did a timed "running around town" test and can report the following.
Cold start and go - ambient temp mid 50s F. Time-----------Oil Temp
4 Min 14 Sec = 120 degrees F
(Water temp hit 160, car thinks 2nd cam is OK now but is isn't)
5 min 27 Sec = 140 degrees F
7 Min 33 Sec = 160 degrees F
9 Min 48 Sec = 180 degrees F
This is when I would get on 2nd cam
Yes, that.......I'll just remember, no second cam until 180F. Not a long wait in summer heat.
 

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TERIB, that's 180 oil. Not water
Yes, I understood that. About 10 mins to get the oil up to operating temperature for safe second cam operation.

I am not sure if you or anyone know why this is. Is the high temperature required for the right viscosity or is there a lubricant that needs this temperature to activate?

If viscosity is the reason, using a 0W-40 oil might help broaden out the safe range for cam lubrication. Of course, knowing the safe zone cannot be determined by temperature measurements.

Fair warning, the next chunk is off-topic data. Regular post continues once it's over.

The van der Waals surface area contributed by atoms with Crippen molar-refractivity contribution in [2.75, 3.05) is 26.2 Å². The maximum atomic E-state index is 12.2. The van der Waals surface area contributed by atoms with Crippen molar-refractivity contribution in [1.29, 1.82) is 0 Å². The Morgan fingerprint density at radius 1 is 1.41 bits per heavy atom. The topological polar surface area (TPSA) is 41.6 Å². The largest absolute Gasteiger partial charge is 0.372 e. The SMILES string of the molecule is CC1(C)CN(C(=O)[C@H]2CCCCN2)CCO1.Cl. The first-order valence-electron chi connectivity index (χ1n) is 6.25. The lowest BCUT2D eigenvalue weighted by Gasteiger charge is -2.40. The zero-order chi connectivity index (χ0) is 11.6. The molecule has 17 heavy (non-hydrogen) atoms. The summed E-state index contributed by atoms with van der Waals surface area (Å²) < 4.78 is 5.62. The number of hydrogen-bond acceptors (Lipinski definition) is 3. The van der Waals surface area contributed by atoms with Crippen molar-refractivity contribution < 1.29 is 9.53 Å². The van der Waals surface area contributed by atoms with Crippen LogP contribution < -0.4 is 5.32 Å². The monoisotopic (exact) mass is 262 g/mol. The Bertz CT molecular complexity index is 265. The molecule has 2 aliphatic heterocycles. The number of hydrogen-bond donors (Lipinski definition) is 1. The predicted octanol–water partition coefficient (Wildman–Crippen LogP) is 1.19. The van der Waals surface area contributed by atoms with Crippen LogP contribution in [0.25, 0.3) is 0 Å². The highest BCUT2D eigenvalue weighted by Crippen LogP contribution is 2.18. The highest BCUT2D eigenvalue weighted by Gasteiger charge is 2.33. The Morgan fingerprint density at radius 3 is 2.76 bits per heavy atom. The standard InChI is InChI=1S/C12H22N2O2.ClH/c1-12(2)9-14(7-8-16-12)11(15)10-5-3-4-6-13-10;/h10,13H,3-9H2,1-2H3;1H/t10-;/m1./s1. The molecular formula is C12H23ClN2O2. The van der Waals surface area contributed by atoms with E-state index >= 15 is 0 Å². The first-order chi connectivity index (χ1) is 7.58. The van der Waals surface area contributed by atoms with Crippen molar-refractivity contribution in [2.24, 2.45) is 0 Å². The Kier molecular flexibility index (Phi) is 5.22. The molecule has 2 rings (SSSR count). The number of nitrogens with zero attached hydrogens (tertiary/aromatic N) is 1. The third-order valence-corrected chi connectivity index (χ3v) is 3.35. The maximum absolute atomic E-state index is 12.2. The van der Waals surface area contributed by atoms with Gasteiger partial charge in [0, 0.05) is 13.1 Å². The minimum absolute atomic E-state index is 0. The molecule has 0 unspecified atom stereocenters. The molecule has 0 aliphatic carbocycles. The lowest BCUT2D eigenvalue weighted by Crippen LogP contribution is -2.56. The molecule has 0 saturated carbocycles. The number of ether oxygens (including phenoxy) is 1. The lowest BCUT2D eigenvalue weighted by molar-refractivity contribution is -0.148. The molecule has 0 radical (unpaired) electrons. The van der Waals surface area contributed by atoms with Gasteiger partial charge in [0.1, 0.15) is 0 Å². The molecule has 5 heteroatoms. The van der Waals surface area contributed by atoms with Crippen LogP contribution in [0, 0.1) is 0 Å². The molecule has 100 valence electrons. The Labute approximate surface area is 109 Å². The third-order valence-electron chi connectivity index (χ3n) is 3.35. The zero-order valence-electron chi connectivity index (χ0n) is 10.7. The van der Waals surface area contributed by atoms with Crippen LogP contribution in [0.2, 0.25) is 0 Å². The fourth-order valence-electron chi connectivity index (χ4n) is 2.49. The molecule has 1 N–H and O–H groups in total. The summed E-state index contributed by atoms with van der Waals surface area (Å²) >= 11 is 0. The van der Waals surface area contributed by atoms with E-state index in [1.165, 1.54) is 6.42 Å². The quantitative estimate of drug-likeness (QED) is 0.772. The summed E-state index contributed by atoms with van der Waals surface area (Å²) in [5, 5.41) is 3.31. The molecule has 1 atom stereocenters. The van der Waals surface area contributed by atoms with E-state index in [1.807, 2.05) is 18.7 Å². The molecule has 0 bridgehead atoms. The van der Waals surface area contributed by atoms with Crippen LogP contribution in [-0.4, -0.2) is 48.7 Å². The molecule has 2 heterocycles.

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There is no actual evidence of the link between oil temp and cam wiping, but there is pretty compelling circumstantial evidence.

I would not change oil viscosity

With a Mishimoto oil thermostat[or any similarly designed to actually work] I can rely on my oil being up to temp at about the same time my coolant temp is at its normal temp[which was 184F, but after ECU change is oddly more 188F]
 

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Yes, I understood that. About 10 mins to get the oil up to operating temperature for safe second cam operation.

I am not sure if you or anyone know why this is. Is the high temperature required for the right viscosity or is there a lubricant that needs this temperature to activate?

If viscosity is the reason, using a 0W-40 oil might help broaden out the safe range for cam lubrication. Of course, knowing the safe zone cannot be determined by temperature measurements.
Where did you get 10 minutes??

It's about 30. Engine builders (2) posted this here yrs ago.